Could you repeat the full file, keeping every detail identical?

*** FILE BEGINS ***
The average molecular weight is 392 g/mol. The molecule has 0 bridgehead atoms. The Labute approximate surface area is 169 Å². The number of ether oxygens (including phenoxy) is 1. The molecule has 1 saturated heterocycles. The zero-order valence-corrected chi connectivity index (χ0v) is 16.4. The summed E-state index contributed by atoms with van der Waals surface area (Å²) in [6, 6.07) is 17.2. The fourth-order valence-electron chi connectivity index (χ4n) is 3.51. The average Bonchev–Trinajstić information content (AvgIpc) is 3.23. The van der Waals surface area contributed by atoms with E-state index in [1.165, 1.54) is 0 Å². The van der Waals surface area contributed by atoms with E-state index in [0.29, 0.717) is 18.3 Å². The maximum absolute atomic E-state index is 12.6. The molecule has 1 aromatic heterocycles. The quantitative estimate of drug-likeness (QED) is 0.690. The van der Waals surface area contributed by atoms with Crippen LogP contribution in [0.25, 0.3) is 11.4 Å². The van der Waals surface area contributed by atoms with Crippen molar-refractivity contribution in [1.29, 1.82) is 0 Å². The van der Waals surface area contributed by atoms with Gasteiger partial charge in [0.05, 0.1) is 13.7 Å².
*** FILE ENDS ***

The average molecular weight is 392 g/mol. The molecule has 0 bridgehead atoms. The Labute approximate surface area is 169 Å². The number of ether oxygens (including phenoxy) is 1. The molecule has 1 saturated heterocycles. The zero-order valence-corrected chi connectivity index (χ0v) is 16.4. The summed E-state index contributed by atoms with van der Waals surface area (Å²) in [6, 6.07) is 17.2. The fourth-order valence-electron chi connectivity index (χ4n) is 3.51. The average Bonchev–Trinajstić information content (AvgIpc) is 3.23. The van der Waals surface area contributed by atoms with E-state index in [1.165, 1.54) is 0 Å². The van der Waals surface area contributed by atoms with E-state index in [0.29, 0.717) is 18.3 Å². The maximum absolute atomic E-state index is 12.6. The molecule has 1 aromatic heterocycles. The quantitative estimate of drug-likeness (QED) is 0.690. The van der Waals surface area contributed by atoms with Crippen LogP contribution in [0.25, 0.3) is 11.4 Å². The van der Waals surface area contributed by atoms with Crippen molar-refractivity contribution in [1.29, 1.82) is 0 Å². The van der Waals surface area contributed by atoms with Gasteiger partial charge in [0.05, 0.1) is 13.7 Å².